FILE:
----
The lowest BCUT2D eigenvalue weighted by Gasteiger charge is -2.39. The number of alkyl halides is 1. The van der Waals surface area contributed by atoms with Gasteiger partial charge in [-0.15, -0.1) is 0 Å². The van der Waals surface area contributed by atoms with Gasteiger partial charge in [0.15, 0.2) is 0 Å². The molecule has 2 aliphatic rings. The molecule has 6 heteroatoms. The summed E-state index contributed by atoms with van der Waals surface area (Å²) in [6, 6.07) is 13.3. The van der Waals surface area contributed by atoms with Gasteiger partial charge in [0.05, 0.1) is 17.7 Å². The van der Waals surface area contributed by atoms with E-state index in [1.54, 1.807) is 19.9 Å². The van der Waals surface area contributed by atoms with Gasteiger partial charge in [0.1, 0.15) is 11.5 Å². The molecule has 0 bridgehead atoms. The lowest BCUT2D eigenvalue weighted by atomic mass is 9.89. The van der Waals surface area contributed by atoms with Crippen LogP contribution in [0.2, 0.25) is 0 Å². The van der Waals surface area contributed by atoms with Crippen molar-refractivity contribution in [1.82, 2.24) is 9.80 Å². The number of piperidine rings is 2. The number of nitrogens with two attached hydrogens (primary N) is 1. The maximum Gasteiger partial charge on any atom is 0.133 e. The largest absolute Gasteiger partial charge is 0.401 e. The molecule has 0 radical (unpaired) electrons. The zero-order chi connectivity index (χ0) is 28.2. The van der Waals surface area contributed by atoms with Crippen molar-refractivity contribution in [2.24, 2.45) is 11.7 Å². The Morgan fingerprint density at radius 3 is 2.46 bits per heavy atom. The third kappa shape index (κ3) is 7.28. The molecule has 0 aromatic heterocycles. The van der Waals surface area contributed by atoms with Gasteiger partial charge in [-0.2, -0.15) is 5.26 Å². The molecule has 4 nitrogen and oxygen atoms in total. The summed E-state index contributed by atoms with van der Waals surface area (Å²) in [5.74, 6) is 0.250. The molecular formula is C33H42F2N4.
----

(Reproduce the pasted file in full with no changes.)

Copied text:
The lowest BCUT2D eigenvalue weighted by Gasteiger charge is -2.39. The number of alkyl halides is 1. The van der Waals surface area contributed by atoms with Gasteiger partial charge in [-0.15, -0.1) is 0 Å². The van der Waals surface area contributed by atoms with Gasteiger partial charge in [0.15, 0.2) is 0 Å². The molecule has 2 aliphatic rings. The molecule has 6 heteroatoms. The summed E-state index contributed by atoms with van der Waals surface area (Å²) in [6, 6.07) is 13.3. The van der Waals surface area contributed by atoms with Gasteiger partial charge in [0.05, 0.1) is 17.7 Å². The van der Waals surface area contributed by atoms with E-state index in [1.54, 1.807) is 19.9 Å². The van der Waals surface area contributed by atoms with Gasteiger partial charge in [0.1, 0.15) is 11.5 Å². The molecule has 0 bridgehead atoms. The lowest BCUT2D eigenvalue weighted by atomic mass is 9.89. The van der Waals surface area contributed by atoms with Crippen LogP contribution in [0.2, 0.25) is 0 Å². The van der Waals surface area contributed by atoms with Crippen molar-refractivity contribution in [1.82, 2.24) is 9.80 Å². The number of piperidine rings is 2. The number of nitrogens with two attached hydrogens (primary N) is 1. The maximum Gasteiger partial charge on any atom is 0.133 e. The largest absolute Gasteiger partial charge is 0.401 e. The molecule has 0 radical (unpaired) electrons. The zero-order chi connectivity index (χ0) is 28.2. The van der Waals surface area contributed by atoms with Crippen molar-refractivity contribution in [2.24, 2.45) is 11.7 Å². The Morgan fingerprint density at radius 3 is 2.46 bits per heavy atom. The third kappa shape index (κ3) is 7.28. The molecule has 0 aromatic heterocycles. The van der Waals surface area contributed by atoms with Gasteiger partial charge in [-0.2, -0.15) is 5.26 Å². The molecule has 4 nitrogen and oxygen atoms in total. The summed E-state index contributed by atoms with van der Waals surface area (Å²) in [5.74, 6) is 0.250. The molecular formula is C33H42F2N4.